My first instinct about this is to question how authentic such a thing can be. I had noticed, for example, one of the altar artists explaining the significance of mirrors in the altar. The truth is there is no significance except to the artist herself. But this was not adequately explained to the curious onlookers who, to my mind, had been subtley deceived into thinking mirrors played some role in the mexican tradition. (Insert all sorts of questions here about performance and authenticity)

The area in Mexico where I grew up is not too far from the island of Janitzio, an epicenter for Day of the Dead in Mexico. I went to a few celebrations as a child but my memory is fuzzy and so I talked to my mother about this. Her memories are of large offerings in the graveyard, a festival atmosphere in which mariachi bands sometimes played among the tombstones. Children would laugh and play and make jokes about death - she remembers the equivalent of 'kick me' signs you would slap on the backs of others, except that instead the signs said 'Bury me, Im dead' or 'I have such bad breath, I must be dead." The more creative ones would also rhyme.

These things seem strange to us here where a graveyard is a solemn place. But a Day of the Dead is a party with the Dead. It fits in suprisingly well with what Octavio Paz described in his book, The Labyrinth of Solitude, as that Mexican sense of fatalism and comradery with death:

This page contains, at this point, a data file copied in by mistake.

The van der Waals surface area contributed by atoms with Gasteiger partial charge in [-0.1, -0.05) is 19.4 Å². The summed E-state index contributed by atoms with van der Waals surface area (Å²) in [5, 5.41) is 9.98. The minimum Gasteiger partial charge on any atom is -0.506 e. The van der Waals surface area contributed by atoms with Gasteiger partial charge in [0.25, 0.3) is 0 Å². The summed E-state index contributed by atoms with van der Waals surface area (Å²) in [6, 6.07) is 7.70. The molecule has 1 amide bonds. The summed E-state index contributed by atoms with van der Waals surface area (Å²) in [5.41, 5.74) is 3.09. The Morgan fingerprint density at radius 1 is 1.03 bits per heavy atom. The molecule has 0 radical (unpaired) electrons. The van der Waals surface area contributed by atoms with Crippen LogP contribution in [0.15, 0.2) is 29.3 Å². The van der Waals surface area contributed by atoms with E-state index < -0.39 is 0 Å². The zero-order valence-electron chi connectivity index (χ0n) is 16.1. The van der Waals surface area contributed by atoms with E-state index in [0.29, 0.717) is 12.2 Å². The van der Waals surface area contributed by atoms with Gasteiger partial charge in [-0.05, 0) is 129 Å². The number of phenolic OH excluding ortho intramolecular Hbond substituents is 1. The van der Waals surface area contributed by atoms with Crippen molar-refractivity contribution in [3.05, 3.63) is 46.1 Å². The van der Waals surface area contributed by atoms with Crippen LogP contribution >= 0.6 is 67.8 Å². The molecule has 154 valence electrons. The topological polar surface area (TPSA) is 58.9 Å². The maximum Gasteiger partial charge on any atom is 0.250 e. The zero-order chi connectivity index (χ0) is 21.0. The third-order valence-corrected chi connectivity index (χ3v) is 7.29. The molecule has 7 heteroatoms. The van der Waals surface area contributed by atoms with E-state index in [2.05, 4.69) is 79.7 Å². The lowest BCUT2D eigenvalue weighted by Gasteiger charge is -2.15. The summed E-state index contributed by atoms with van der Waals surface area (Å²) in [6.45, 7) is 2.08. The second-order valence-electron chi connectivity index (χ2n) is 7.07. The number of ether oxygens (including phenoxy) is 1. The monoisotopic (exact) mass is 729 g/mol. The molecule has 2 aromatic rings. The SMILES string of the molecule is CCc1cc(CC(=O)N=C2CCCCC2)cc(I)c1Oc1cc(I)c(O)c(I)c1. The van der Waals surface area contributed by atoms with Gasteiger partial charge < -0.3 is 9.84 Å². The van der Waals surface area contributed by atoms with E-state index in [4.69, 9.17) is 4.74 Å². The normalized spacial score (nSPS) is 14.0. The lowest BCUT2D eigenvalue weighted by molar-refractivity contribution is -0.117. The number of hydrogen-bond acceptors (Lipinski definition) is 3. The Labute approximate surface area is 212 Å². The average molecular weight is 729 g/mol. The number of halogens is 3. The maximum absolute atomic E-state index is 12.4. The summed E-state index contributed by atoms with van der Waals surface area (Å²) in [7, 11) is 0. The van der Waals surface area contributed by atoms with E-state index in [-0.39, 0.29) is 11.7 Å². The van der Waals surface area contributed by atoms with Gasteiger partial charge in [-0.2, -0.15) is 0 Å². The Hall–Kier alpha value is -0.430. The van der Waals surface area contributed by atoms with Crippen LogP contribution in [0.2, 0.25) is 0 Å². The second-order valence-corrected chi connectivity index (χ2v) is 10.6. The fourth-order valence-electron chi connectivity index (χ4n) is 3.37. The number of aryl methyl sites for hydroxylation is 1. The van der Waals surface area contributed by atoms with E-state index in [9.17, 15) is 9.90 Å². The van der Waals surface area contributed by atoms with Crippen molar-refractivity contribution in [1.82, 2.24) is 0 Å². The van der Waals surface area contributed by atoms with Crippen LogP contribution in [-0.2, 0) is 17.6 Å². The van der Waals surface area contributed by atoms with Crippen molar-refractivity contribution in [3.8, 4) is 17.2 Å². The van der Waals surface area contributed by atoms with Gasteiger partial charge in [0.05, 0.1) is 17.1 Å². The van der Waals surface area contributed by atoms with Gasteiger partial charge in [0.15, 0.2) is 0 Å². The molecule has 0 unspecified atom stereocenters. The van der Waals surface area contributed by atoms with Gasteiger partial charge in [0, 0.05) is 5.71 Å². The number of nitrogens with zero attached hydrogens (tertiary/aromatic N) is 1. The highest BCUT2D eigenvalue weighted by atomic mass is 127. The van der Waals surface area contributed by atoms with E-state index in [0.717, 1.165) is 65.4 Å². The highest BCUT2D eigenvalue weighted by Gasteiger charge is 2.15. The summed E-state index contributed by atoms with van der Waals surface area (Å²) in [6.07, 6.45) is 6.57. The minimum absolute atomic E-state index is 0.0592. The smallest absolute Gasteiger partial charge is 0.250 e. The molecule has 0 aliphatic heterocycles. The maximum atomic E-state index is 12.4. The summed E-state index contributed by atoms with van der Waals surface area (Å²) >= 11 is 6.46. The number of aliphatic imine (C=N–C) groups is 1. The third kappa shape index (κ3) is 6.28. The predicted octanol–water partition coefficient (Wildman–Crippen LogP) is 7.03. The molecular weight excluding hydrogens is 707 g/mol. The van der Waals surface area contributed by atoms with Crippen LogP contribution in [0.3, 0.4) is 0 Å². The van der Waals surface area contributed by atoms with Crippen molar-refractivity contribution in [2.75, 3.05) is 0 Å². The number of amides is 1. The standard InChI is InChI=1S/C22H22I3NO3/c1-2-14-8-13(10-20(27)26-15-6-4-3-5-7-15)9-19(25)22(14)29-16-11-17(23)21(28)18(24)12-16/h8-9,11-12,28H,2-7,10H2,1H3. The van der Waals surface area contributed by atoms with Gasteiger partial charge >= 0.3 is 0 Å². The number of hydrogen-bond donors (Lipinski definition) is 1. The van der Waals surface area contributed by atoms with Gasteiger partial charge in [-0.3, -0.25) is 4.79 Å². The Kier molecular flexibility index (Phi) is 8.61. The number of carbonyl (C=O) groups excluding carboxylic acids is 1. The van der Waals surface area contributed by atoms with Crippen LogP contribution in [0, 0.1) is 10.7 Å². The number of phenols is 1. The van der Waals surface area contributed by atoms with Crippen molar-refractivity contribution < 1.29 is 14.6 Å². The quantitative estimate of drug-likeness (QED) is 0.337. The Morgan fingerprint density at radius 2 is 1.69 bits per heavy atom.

The Mexican . . . is familiar with death, jokes about it, caresses it, sleeps with it, celebrates it; it is one of his favorite toys and his most steadfast love. True, there is perhaps as much fear in his attitude as in that of others, but at least death is not hidden away (. . .) Death [in the poetry of Gorostiza and Villaurrutia can be seen] as nostalgia, rather than as the fruition or end of life, [it] is death as origin. The ancient, original source is the grave, not a womb.

My mother is relying on her memory because the truth is that up until recently Day of the Dead has been a dying tradition in Mexico. It is still practiced but it is not catholic-approved and so it is the rite of a dying generation. The rites in Janitzio are authentic but so many Westerners are enchanted by these rituals that the small little island is unfortunately over-run by tourists and thus by the threat of being suffocated into extinction.

But it also may be the beauty of these rituals which may rescue it yet. My mother notes that there is a returning fascination in Mexico and that which was almost forgotten is now being re-learned. The aesthetic enchantment of the Day of the Dead, its dancing skeletons, its beautiful candlelit processions, its attempt to unite two worlds is appealing also to non-mexicans and so my mother tells me, I should not be so judgemental. She doesnt see it as a corruption but looks forward to seeing San Francisco's rendition of this old pagan tradition.